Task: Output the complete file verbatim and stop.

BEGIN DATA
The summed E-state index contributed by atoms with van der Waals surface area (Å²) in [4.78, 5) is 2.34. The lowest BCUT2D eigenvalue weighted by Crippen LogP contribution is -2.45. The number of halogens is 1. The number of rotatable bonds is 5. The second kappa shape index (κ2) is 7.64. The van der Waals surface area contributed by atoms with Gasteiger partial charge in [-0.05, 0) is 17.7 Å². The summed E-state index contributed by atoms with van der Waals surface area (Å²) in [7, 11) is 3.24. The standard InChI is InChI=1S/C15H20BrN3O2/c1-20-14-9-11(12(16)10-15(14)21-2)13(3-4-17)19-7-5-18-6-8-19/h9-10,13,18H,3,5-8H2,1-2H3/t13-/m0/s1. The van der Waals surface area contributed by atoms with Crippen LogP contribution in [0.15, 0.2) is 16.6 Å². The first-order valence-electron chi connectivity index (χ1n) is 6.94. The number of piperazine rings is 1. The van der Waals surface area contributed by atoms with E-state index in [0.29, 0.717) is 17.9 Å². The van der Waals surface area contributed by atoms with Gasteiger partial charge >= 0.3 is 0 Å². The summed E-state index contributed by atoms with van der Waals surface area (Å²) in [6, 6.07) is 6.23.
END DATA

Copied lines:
The summed E-state index contributed by atoms with van der Waals surface area (Å²) in [4.78, 5) is 2.34. The lowest BCUT2D eigenvalue weighted by Crippen LogP contribution is -2.45. The number of halogens is 1. The number of rotatable bonds is 5. The second kappa shape index (κ2) is 7.64. The van der Waals surface area contributed by atoms with Gasteiger partial charge in [-0.05, 0) is 17.7 Å². The summed E-state index contributed by atoms with van der Waals surface area (Å²) in [7, 11) is 3.24. The standard InChI is InChI=1S/C15H20BrN3O2/c1-20-14-9-11(12(16)10-15(14)21-2)13(3-4-17)19-7-5-18-6-8-19/h9-10,13,18H,3,5-8H2,1-2H3/t13-/m0/s1. The van der Waals surface area contributed by atoms with Crippen LogP contribution in [0.15, 0.2) is 16.6 Å². The first-order valence-electron chi connectivity index (χ1n) is 6.94. The number of piperazine rings is 1. The van der Waals surface area contributed by atoms with E-state index in [0.29, 0.717) is 17.9 Å². The van der Waals surface area contributed by atoms with Gasteiger partial charge >= 0.3 is 0 Å². The summed E-state index contributed by atoms with van der Waals surface area (Å²) in [6, 6.07) is 6.23.